Why All of Us?​


Climate science has made it clear we need to transition, fast, from fossil fuels to clean energy sources like solar and wind that don’t pollute our climate. At this time, the energy we buy to power our homes, cars, and other infrastructure, whether it’s at the gas pump or through a power bill, comes largely from burning fossil fuels, thanks to Big Oil and utility companies that are driving the production of fossil fuels. But individuals like us can call for change in how energy is produced, and we can make changes in our own lives with how we consume energy by starting small.

The age-old assumption is that the responsibility falls on younger people because we are the ones who will have to deal with it the longest. But at 23 years old, I no longer believe only my generation is responsible for “fixing” the planet. Will it still be my job to fix it when I’m older, or will it fall on younger generations over and over again? I asked these questions when I first wondered if I wanted children, knowing how heavy the weight on my back feels. How could I bring someone into this increasingly endangered world who had nothing to do with dismantling it?

Regardless of where you are in your life, we all have the chance to right the wrongs of past generations for the health of future ones, to give people my age and younger the comfort to have children or the ability to live out a long life like older generations have felt able to do.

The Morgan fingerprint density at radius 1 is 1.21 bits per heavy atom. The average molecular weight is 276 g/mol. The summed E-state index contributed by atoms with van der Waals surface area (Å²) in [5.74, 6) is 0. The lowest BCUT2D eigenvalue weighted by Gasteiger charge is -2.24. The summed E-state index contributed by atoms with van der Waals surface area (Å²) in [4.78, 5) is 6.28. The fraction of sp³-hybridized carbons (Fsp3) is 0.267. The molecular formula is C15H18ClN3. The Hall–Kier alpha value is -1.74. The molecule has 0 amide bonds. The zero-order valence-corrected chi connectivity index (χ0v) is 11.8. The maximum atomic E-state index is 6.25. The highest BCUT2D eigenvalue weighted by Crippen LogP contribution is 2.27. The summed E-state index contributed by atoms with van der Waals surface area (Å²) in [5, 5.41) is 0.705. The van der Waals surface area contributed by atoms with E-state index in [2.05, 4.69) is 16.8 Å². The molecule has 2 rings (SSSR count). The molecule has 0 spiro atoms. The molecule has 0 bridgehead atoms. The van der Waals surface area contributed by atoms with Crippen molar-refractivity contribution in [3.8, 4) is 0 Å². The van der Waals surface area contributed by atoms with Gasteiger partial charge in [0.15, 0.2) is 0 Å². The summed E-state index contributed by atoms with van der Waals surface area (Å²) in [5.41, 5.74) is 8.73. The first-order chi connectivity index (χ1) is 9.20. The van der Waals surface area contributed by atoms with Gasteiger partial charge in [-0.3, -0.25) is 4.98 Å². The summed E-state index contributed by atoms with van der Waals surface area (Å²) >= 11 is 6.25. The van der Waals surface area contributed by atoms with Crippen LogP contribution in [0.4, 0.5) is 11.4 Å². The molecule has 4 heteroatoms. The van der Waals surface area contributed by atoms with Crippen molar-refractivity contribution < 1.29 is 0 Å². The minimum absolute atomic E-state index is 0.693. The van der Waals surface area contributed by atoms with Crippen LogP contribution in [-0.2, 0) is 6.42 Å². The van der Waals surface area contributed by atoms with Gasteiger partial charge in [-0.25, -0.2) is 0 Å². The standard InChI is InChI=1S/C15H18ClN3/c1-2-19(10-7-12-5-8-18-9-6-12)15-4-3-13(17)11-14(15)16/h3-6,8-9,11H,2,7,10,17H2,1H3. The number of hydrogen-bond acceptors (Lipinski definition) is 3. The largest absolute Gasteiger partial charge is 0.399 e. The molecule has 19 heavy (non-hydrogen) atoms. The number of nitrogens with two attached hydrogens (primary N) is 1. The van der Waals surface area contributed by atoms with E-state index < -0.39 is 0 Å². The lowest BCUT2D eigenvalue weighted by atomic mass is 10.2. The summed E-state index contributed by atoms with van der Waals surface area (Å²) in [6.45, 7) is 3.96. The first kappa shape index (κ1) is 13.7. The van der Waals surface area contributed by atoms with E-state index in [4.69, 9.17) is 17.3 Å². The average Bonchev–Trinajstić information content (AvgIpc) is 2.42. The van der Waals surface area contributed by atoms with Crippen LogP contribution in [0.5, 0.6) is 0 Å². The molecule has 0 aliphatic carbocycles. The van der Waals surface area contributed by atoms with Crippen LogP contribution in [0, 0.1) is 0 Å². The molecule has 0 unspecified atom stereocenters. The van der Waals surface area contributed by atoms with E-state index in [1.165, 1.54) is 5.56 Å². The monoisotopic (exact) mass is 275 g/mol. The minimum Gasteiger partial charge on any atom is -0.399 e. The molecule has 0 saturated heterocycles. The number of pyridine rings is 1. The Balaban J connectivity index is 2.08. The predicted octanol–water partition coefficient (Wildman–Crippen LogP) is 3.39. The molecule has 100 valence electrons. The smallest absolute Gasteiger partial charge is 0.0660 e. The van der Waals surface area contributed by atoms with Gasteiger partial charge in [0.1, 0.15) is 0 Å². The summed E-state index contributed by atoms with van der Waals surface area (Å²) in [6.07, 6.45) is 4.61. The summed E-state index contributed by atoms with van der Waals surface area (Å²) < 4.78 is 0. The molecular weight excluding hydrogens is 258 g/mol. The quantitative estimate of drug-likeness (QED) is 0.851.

I’m not saying taking action is easy. Before stepping up to the plate by changing my habits, I first had to change my mindset. Does it really make a difference if my name is on this petition? Am I helping anyone by taking the bus? How am I supposed to afford an EV one day? The climate crisis is so vast that trusting your efficacy in the fight is a battle in itself. It’s a position we’ve all found ourselves in. It is hard to take on that much responsibility.

For me, realizing it is not solely my responsibility gave me the motivation to start doing anything I can, even the smallest individual action. My mom always says she can’t wait to babysit her future grandchild – randomly one day I imagined a world where both she and I fight for that child’s future, because it’s what we both want. Then someday, I and that child will fight for an even healthier environment, and the ball keeps rolling.